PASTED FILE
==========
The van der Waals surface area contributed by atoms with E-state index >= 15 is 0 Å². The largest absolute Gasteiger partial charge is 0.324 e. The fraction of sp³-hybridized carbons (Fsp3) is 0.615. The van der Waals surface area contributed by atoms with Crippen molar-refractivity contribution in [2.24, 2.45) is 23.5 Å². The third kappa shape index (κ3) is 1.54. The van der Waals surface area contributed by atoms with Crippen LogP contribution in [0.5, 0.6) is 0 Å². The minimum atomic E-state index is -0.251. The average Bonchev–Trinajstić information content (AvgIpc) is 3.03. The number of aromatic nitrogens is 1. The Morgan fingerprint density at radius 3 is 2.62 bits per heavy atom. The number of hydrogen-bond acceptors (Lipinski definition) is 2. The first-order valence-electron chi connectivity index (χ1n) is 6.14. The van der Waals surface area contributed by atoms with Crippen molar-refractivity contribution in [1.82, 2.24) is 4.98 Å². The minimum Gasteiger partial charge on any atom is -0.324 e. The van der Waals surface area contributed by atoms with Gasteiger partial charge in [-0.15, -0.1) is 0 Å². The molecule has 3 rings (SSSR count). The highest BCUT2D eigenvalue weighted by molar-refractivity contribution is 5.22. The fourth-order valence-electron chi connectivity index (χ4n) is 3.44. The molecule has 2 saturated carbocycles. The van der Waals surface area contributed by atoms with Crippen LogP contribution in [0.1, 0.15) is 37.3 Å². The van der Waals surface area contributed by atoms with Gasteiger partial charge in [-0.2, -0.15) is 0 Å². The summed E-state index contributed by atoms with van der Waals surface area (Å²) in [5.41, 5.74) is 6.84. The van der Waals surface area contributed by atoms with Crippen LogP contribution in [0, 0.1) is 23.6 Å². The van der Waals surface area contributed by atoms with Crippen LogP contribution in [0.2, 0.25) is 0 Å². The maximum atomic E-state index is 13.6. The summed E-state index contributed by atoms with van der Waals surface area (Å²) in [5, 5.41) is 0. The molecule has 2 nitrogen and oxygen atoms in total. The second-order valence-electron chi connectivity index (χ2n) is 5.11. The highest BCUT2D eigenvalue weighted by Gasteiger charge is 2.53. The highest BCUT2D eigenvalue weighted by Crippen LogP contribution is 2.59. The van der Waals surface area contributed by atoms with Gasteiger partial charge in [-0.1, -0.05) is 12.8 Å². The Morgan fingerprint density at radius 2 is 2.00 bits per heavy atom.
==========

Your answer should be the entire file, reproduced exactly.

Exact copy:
The van der Waals surface area contributed by atoms with E-state index >= 15 is 0 Å². The largest absolute Gasteiger partial charge is 0.324 e. The fraction of sp³-hybridized carbons (Fsp3) is 0.615. The van der Waals surface area contributed by atoms with Crippen molar-refractivity contribution in [2.24, 2.45) is 23.5 Å². The third kappa shape index (κ3) is 1.54. The van der Waals surface area contributed by atoms with Crippen LogP contribution in [0.5, 0.6) is 0 Å². The minimum atomic E-state index is -0.251. The average Bonchev–Trinajstić information content (AvgIpc) is 3.03. The number of aromatic nitrogens is 1. The Morgan fingerprint density at radius 3 is 2.62 bits per heavy atom. The number of hydrogen-bond acceptors (Lipinski definition) is 2. The first-order valence-electron chi connectivity index (χ1n) is 6.14. The van der Waals surface area contributed by atoms with Crippen molar-refractivity contribution in [1.82, 2.24) is 4.98 Å². The minimum Gasteiger partial charge on any atom is -0.324 e. The van der Waals surface area contributed by atoms with Gasteiger partial charge in [-0.15, -0.1) is 0 Å². The molecule has 3 rings (SSSR count). The highest BCUT2D eigenvalue weighted by molar-refractivity contribution is 5.22. The fourth-order valence-electron chi connectivity index (χ4n) is 3.44. The molecule has 2 saturated carbocycles. The van der Waals surface area contributed by atoms with Crippen LogP contribution in [0.1, 0.15) is 37.3 Å². The van der Waals surface area contributed by atoms with Gasteiger partial charge in [-0.2, -0.15) is 0 Å². The summed E-state index contributed by atoms with van der Waals surface area (Å²) in [5.41, 5.74) is 6.84. The van der Waals surface area contributed by atoms with Crippen LogP contribution in [0, 0.1) is 23.6 Å². The van der Waals surface area contributed by atoms with Crippen LogP contribution in [0.2, 0.25) is 0 Å². The maximum atomic E-state index is 13.6. The summed E-state index contributed by atoms with van der Waals surface area (Å²) in [5, 5.41) is 0. The molecule has 2 nitrogen and oxygen atoms in total. The second-order valence-electron chi connectivity index (χ2n) is 5.11. The highest BCUT2D eigenvalue weighted by Gasteiger charge is 2.53. The highest BCUT2D eigenvalue weighted by Crippen LogP contribution is 2.59. The van der Waals surface area contributed by atoms with Gasteiger partial charge in [-0.1, -0.05) is 12.8 Å². The Morgan fingerprint density at radius 2 is 2.00 bits per heavy atom.